Mr. Peterson: Of late, the Navy seems to have a hard time discussing what the service needs and wants in terms of shipbuilding. It’s difficult to write about plans to build a (fill-in-a-number) size fleet when the most detail the Navy is willing to give about its future thinking is a “313-ship floor” and a “balanced fleet.”

On the up side, the Navy generally does a good job making admirals and other senior officials available for interviews and providing opportunities to get aboard ships or out to bases to meet personnel and see things firsthand. Good public affairs officers are a valuable asset, who provide background information and resources often difficult to access otherwise, while unhelpful PAOs can make a journalist’s life difficult and hamper well-rounded reporting.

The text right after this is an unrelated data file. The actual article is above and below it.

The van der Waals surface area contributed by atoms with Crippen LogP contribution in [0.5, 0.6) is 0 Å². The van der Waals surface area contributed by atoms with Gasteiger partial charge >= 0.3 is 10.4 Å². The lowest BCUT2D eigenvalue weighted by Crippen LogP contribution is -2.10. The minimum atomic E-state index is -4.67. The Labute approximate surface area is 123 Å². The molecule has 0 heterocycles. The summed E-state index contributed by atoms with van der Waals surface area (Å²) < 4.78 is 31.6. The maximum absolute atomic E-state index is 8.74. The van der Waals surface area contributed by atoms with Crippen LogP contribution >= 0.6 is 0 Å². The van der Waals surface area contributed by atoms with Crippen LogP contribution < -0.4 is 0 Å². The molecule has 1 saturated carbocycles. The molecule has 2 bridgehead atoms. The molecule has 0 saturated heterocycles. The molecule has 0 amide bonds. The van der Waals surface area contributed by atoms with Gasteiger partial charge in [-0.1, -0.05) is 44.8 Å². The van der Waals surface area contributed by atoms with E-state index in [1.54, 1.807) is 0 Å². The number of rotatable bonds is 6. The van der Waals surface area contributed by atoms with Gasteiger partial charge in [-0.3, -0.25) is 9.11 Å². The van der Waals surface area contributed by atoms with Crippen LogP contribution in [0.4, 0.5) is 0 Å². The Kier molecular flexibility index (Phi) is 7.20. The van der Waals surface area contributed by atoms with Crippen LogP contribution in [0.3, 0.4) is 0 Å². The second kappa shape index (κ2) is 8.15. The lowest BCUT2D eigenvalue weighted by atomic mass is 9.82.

Springboard: What advice would you give to people who want to follow in your footsteps?

Mr. Peterson: For those that want to become military reporters, getting “in the door” is the most important thing. Regardless of military experience, that first job covering defense or the first few freelance articles, are crucial to developing sources and becoming familiar with the key issues. I didn’t know much about the modern Navy before I started at Inside the Navy, but quickly, through a full immersion of briefings, conferences, speeches and ship embarks, I built up enough foundational knowledge to feel confident talking to a senior admiral about the shipbuilding plan or aircraft recapitalization. Background reading is also important. A historical knowledge base doesn’t hurt and books like Ian Toll’s SIX FRIGATES; Max Boot’s THE SAVAGE WARS OF PEACE; John Keegan’s THE PRICE OF ADMIRALTY; Ronald Specter’s AT WAR, AT SEA; Robert Kaplan’s IMPERIAL GRUNTS and Tom Ricks’ FIASCO — to name a few — all help offer various glimpses into military history new and old.